$175 Million: The Money LinkedIn Left On The TableMay 21, 2011 3:29 pm
OK, this is standard practice, the underwriters would allocate IPO stock as a favor to big clients so they could enjoy the first day pop etc.
Henry Blodget’s question summarizes the LinkedIn IPO:
” Imagine if the trusted real-estate agent you hired to sell your house persuaded you to sell it to her best client for $1,000,000 by telling you this was the best price she could get. And then, the next morning, the person who bought your house immediately turned around and sold it for $2,000,000 (using the agent to sell it, naturally).”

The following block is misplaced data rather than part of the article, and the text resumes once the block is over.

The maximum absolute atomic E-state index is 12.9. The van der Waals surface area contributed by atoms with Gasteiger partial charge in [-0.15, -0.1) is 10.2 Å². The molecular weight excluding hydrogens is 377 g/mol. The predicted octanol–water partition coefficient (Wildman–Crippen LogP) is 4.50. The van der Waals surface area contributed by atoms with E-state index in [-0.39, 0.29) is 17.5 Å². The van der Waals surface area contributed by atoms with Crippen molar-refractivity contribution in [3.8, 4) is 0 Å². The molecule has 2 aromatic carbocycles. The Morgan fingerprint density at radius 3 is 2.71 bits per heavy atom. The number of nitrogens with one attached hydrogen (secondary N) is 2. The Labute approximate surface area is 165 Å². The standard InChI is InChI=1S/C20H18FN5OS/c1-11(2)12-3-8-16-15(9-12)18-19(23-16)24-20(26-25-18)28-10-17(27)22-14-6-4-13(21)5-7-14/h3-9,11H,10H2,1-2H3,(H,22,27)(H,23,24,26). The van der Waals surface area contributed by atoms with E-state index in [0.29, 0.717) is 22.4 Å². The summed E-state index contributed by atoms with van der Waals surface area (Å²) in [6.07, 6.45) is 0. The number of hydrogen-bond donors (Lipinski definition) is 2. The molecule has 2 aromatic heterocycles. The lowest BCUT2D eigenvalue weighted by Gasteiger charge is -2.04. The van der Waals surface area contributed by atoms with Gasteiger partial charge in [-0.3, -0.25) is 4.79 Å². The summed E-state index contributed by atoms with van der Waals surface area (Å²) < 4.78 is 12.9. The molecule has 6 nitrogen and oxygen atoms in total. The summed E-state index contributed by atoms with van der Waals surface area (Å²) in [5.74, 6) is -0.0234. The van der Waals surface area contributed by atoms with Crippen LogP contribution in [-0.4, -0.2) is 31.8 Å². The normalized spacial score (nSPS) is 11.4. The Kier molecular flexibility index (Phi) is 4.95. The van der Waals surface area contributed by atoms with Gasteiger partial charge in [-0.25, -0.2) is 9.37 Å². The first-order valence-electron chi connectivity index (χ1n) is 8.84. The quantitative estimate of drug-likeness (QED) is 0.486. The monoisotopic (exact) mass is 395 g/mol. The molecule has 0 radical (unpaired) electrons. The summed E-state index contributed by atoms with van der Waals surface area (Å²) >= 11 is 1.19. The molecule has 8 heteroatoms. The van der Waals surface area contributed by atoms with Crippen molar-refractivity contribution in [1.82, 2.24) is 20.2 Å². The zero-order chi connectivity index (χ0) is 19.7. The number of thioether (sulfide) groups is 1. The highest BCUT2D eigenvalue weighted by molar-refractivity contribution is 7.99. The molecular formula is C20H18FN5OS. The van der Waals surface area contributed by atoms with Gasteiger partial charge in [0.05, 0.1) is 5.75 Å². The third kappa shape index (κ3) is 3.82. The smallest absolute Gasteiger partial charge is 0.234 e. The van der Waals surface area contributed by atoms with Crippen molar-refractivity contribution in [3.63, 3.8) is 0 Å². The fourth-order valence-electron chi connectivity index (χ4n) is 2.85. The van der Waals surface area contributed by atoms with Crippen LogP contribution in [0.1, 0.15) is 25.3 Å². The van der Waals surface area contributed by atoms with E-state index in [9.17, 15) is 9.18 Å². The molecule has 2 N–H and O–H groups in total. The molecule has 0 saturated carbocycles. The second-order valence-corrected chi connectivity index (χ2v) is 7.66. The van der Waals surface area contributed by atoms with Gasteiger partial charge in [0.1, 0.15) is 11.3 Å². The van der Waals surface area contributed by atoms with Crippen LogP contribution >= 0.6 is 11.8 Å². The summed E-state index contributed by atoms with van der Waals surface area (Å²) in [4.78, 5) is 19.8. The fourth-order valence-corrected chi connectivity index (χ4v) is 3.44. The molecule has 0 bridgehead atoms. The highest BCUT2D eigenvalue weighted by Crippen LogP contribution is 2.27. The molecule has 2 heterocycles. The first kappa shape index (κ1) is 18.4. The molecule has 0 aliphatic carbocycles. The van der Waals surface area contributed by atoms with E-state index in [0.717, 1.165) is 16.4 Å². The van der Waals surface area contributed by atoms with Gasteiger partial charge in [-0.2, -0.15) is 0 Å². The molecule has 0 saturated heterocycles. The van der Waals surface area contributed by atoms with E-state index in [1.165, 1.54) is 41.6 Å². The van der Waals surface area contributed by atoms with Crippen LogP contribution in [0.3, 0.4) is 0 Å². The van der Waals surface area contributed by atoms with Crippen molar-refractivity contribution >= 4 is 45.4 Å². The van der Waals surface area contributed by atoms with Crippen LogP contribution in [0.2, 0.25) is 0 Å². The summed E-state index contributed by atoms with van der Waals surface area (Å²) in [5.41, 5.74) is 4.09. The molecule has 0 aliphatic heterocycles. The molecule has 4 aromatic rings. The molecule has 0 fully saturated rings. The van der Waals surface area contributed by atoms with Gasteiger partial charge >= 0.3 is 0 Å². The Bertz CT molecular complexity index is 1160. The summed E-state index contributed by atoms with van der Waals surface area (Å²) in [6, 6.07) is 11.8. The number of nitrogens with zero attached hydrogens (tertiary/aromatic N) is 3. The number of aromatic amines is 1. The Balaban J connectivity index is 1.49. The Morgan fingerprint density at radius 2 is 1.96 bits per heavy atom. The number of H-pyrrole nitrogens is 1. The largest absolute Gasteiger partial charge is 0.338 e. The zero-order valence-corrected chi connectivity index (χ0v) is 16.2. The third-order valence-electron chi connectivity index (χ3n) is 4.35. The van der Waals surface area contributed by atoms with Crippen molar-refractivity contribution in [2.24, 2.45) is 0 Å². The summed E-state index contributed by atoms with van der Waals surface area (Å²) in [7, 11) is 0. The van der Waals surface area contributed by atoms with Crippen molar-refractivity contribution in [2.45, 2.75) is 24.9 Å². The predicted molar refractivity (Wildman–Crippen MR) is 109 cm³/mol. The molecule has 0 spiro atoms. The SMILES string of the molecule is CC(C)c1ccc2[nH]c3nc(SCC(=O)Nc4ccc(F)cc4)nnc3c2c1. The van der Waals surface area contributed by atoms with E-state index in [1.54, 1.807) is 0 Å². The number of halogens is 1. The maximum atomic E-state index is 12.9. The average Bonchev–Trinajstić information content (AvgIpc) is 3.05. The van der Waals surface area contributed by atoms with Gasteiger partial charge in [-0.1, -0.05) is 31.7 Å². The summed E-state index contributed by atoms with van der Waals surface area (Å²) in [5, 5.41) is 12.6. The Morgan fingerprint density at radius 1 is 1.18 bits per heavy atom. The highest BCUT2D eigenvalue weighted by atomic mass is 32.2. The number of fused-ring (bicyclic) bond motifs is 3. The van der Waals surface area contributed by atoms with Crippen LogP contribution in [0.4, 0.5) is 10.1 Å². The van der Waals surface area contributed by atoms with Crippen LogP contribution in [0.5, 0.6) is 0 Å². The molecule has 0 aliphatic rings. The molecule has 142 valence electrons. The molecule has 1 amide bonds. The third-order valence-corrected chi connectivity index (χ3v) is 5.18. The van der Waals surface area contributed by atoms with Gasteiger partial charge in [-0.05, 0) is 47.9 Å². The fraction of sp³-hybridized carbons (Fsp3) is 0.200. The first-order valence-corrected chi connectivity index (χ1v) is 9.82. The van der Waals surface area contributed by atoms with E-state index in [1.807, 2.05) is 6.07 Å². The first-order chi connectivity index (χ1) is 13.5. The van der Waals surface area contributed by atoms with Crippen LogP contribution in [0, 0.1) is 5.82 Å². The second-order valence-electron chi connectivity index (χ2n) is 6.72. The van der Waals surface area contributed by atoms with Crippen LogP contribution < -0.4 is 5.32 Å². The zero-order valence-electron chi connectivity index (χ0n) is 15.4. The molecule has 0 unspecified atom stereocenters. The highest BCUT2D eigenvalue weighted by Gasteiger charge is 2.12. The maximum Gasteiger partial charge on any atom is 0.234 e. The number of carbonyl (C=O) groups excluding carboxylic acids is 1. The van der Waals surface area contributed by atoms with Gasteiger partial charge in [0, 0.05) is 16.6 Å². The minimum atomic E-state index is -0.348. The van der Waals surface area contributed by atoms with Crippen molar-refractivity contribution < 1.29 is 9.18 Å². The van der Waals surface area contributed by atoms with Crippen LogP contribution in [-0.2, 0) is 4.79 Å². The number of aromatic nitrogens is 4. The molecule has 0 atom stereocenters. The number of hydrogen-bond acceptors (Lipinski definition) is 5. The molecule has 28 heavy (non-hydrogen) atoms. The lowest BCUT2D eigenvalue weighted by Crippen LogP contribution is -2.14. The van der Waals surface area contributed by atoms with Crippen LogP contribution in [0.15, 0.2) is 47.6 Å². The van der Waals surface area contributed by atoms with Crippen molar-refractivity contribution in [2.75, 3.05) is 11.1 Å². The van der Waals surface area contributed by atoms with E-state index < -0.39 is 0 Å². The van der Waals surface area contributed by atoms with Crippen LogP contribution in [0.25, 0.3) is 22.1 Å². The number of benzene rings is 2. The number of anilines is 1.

ok, you pay 28 Million dollars to a group of extremely smart to people to get one thing right: the price. And they get it wrong, by pricing it at a 50 percent discount. Who takes the blame?
“If LinkedIn can sustain a price above, say, $75 a share, BOFA and Morgan should have sold it to institutions at $60. Because the stock was instead sold at $45, LinkedIn and its existing investors just got screwed to the tune of $175 million.”
Read more: http://www.businessinsider.com/linked-in-ipo-2011-5-b#ixzz1N07FuRLO
LinkedIn should take the blame. Its not enough if you want to be the next Google. You should act like one.
(We do note that SecondMarket valuations could have possibly misled LinkedIn on this one. Still.)